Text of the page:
Who's mentored you throughout your successful ventures, professionally and personally? Why does a mentor matter?
Mike Krieger@mike_krieger
@aliahm081 having mentors with distinct perspectives has been really helpful. Matt Cohler was an amazing mentor for us as we scaled the company, since he brought the perspective of seeing multiple companies go through hypergrowth. On engineering, I was fortunate to have worked for some great eng leaders like Elaine Wherry at Meebo and Dave Loftesness at Xmarks, who taught me how to balance building the right thing, with building things the "right" way.
Jefferson Matos@_jeffersonmatos · Jeffferson Matos
@mikeyk verifica a minha conta no Instagram de presente de aniversário por favor _jeffersonmatos
Behrouz@behrouzix · PhD Candidate in Attention Economy
Hi Mike. Happy belated Instagram's birthday to you! What was the biggest challenge you had during the first year at Instagram? How did you overcome that?
Mike Krieger@mike_krieger
@behrouzix keeping the site up through crazy growth while trying to learn as much as I could about infrastructure, database sharing, memcached scalability, Redis performance...all of it was very new to us and we had to learn "on the job" :)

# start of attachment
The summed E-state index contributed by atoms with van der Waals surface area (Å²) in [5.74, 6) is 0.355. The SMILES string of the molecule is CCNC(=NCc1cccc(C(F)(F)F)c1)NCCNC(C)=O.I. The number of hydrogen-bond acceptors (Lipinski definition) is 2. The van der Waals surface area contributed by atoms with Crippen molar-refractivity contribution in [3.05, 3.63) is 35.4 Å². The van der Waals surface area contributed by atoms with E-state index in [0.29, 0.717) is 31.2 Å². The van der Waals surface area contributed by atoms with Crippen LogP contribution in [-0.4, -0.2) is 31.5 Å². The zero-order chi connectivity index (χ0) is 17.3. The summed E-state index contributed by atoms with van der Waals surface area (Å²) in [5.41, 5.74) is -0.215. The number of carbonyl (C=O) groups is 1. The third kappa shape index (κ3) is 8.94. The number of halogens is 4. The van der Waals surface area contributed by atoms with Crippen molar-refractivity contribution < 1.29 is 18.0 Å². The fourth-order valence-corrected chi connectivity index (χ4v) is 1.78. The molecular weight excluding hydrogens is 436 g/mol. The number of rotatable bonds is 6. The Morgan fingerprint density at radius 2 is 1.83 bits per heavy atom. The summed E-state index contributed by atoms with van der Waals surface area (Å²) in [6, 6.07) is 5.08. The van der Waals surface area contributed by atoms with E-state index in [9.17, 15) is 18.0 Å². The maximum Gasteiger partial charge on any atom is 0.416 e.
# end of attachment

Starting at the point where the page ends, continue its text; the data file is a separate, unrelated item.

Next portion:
Brian Krall@bkrall · Lead Front-end Developer, Tovala
@mikeyk How does Instagram approach their web app? How was it decided which features would work for iOS vs. what works on the web (i.e. posting photos, search, etc.)?
Mike Krieger@mike_krieger
@bkrall we still see ourselves as a primarily mobile experience--the Web for us works best to either give people a public presence for their IG content (with public profiles), as a way for journalists and others to find content (using search), and as a way of sharing content beyond IG (through embeds). Building primarily on mobile means we have fewer surfaces to worry about when we change or revamp a feature--implementing something twice (iOS and Android) is already enough :)
Willy Simonsson@wiillyson · Founder of Sodio
Hey @mikeyk, was there any moment during the building of Burbn/Instagram that you had a lot of doubt and wasn't sure whether things would turn out well?
Mike Krieger@mike_krieger
@wiillyson every day! :) Part of the challenge of those first few years was staying sane and on track while dealing with the doubt of whether this thing would ever work. The way we kept going was to set weekly goals starting on Monday, ship a new beta version to our testers on Friday, and learn over the weekend. That way, even if we went off track (and at times we did!) we'd only have lost a week, and still had a sense of momentum and learning.